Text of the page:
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Table 2 Facilitators to Optimal MCC Decision Making

From: Use of the theoretical domains framework and behaviour change wheel to develop a novel intervention to improve the quality of multidisciplinary cancer conference decision-making

TDF DOMAINTHEMESQUOTES
KnowledgeMCC provide opportunities for learning (from colleagues, other specialists, resident learning)“We learn way more in MCC than anything else now” – P14
“You learn things from the MCC, right, a trial might come up that you weren’t aware of, or a new drug approval might come that you didn’t know about, and you get that education at the tumour boards” – P1
 MCC allow for standardization of decision making and treatment plans“You get to stay up with what the rest of your colleagues are thinking, and we get some kind of standardization around treatment” –P4
SkillsAttending MCC allows specialists to better collaborate with their colleagues/ understand what others need“From my perspective as a pathologist, I have learned a lot over the years about what is relevant and what is not … what are the major parameters that radiation oncologists, medical oncologists or the surgeons look for in guiding their management” – P15
“I love getting to see how my other colleagues think, we don’t get an opportunity to do that outside of MCC, because right, it’s not like I go to my colleagues’ clinics, so right, it’s good to know how other people are thinking” –P1
Social InfluencesThe ability to work cohesively as a group positively impacts decision making and teamworking“You have to be able to practice as a group and to value people’s opinion” – P3
“Culture eats strategy for breakfast … in a big group inter-personal relationships are diluted but in a smaller group, inter-personal relationships are very important. And so all of that will probably overshadow any process [of decision making]” – P7
 MCC facilitate collegiality“There’s coffee and muffins there...and there’s, every one of the surgeons, they like to come and talk about their cases, like I think it’s a very positive social culture” – P10
Social/Professional Role and IdentityMany MCC participants feel a personal responsibility to discuss cases, beyond the scope of CCO instruction (e.g., use of email to circumvent time restraints)“I get emails all the time. They’ll email like ten experts...and we all weigh in on how we might look at a case” –P2
“Email is also quite good because for a lot of non-urgent things you can just send an email and get responded to later down the line” – P11
Beliefs about capabilitiesParticipation in MCC doesn’t limit physician autonomy to make decisions“I don’t think [autonomy is affected], because at the end of the day, we’re making recommendations, and it’s not like they have to follow through with them if they are uncomfortable or if they don’t agree” – P2
“I don’t feel that my autonomy has been taken away from me, because I probably would have been thinking about the problem differently” –P7
GoalsMCC groups have set goals to improve efficiency and ensure comprehensive discussion of cases
- Rotate attending specialists
- Set limits on number of cases to be discussed
- Triage cases based on urgency
MCC goals dictate what MCC participants define as an ‘optimal MCC’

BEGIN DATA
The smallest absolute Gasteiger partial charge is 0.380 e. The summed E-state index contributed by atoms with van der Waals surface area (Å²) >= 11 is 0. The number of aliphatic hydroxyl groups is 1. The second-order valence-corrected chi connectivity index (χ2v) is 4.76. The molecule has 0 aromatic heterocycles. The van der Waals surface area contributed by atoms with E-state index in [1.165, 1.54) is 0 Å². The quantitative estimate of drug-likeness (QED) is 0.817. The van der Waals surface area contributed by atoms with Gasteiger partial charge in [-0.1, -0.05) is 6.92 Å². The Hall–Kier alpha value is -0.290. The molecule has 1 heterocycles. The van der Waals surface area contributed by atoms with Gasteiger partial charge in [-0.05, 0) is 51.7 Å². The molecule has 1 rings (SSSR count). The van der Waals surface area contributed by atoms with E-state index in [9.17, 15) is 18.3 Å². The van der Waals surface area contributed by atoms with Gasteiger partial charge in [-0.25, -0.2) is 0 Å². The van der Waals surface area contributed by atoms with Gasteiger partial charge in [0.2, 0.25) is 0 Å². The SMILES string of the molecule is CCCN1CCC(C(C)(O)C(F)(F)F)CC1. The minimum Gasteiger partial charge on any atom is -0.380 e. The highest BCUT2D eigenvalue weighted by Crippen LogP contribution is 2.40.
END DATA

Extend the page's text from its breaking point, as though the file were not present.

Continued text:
“We rotate, so we send a medical oncologist to [rounds] every week” – P2
“We try to time the discussion as well with patient’s treatment urgency, kind of, sense of urgency, we triage the cases” – P3
IntentionsMotivation to discuss cases due to:
- Patient requests
- Intrinsic motivation
- Facilitating quality improvement
“There are people who bring cases to tumor board when they tell the patient up front we will discuss you at tumor board and then we will come up with a recommendation” – P12
“For the support and care of my patients. I’ve always gone [to MCC], I’ve been doing these for almost 20 years” – P9
OptimismGeneral positive attitudes towards MCC“They’re [MCC] absolutely vital. I can’t imagine having a centre where you were having any area where there’s multidisciplinary care of patients where you’re not getting together to discuss the difficult cases” – P14
Beliefs About ConsequencesPositive consequences of MCC decisions:
- streamlines decision making for complex cases
- saves patients from unnecessary consults/ results in more efficient care
- improves quality care
[If someone says] “well, actually they should probably see this specialist,” and then they [patient] wait for a consult to see that specialist, I mean that’s avoided, the waiting from one doctor to another, so I think that’s its primary benefit, is that you can narrow down what to do fairly quickly and were the patient should go next “– P16
ReinforcementCCO ability to withdraw funding is a major driver in bringing patients forward for MCC discussion“There’s a [CCO] score card, and one of them has to do with, um, participation in MCC, so, you know … you had to have five [MCCs] per quarter … there’s also pressure from the organization to make sure that the organization gets credit, because if they don’t, then there are funding implications” – P4
“CCO will say, ‘you did twenty radical prostatectomies last quarter, only four of those patients saw a radiation oncologist, can you explain why?’ And with the subtle hint that eventually, they’ll start to withdraw funding if the patient’s aren’t seen” –P14
“We have to meet this metric otherwise Cancer Care Ontario will take our money away” – P16
 Personal Incentives:
- Billing for MCC
- Obtaining continuing medical education credits
“I think people like going to rounds, I think it’s an enjoyable experience generally, I can’t see the financial being the driving force but I mean well you have that for sure” –P11